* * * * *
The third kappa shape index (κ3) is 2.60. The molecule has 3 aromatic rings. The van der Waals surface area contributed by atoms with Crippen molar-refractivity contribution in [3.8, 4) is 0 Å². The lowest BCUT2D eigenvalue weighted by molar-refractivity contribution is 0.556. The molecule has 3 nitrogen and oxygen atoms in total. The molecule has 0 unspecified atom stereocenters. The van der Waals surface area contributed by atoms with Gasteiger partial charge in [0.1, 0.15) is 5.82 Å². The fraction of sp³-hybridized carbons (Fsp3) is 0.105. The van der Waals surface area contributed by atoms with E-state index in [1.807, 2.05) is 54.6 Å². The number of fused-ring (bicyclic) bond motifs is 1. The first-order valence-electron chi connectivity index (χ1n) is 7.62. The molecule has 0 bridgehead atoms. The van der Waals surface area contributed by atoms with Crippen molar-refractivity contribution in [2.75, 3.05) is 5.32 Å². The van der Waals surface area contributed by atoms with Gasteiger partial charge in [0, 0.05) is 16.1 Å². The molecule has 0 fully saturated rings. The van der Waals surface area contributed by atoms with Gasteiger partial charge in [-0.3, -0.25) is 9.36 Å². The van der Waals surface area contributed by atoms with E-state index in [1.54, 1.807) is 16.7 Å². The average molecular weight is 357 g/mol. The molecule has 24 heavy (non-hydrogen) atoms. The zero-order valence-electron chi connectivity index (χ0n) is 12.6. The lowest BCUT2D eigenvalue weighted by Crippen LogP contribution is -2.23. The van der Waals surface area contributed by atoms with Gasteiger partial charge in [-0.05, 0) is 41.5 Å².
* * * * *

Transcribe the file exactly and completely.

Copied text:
The third kappa shape index (κ3) is 2.60. The molecule has 3 aromatic rings. The van der Waals surface area contributed by atoms with Crippen molar-refractivity contribution in [3.8, 4) is 0 Å². The lowest BCUT2D eigenvalue weighted by molar-refractivity contribution is 0.556. The molecule has 3 nitrogen and oxygen atoms in total. The molecule has 0 unspecified atom stereocenters. The van der Waals surface area contributed by atoms with Gasteiger partial charge in [0.1, 0.15) is 5.82 Å². The fraction of sp³-hybridized carbons (Fsp3) is 0.105. The van der Waals surface area contributed by atoms with E-state index in [1.807, 2.05) is 54.6 Å². The number of fused-ring (bicyclic) bond motifs is 1. The first-order valence-electron chi connectivity index (χ1n) is 7.62. The molecule has 0 bridgehead atoms. The van der Waals surface area contributed by atoms with Crippen molar-refractivity contribution in [2.75, 3.05) is 5.32 Å². The van der Waals surface area contributed by atoms with Gasteiger partial charge in [0, 0.05) is 16.1 Å². The molecule has 0 fully saturated rings. The van der Waals surface area contributed by atoms with Gasteiger partial charge in [-0.3, -0.25) is 9.36 Å². The van der Waals surface area contributed by atoms with E-state index in [1.54, 1.807) is 16.7 Å². The average molecular weight is 357 g/mol. The molecule has 24 heavy (non-hydrogen) atoms. The zero-order valence-electron chi connectivity index (χ0n) is 12.6. The lowest BCUT2D eigenvalue weighted by Crippen LogP contribution is -2.23. The van der Waals surface area contributed by atoms with Gasteiger partial charge in [-0.05, 0) is 41.5 Å².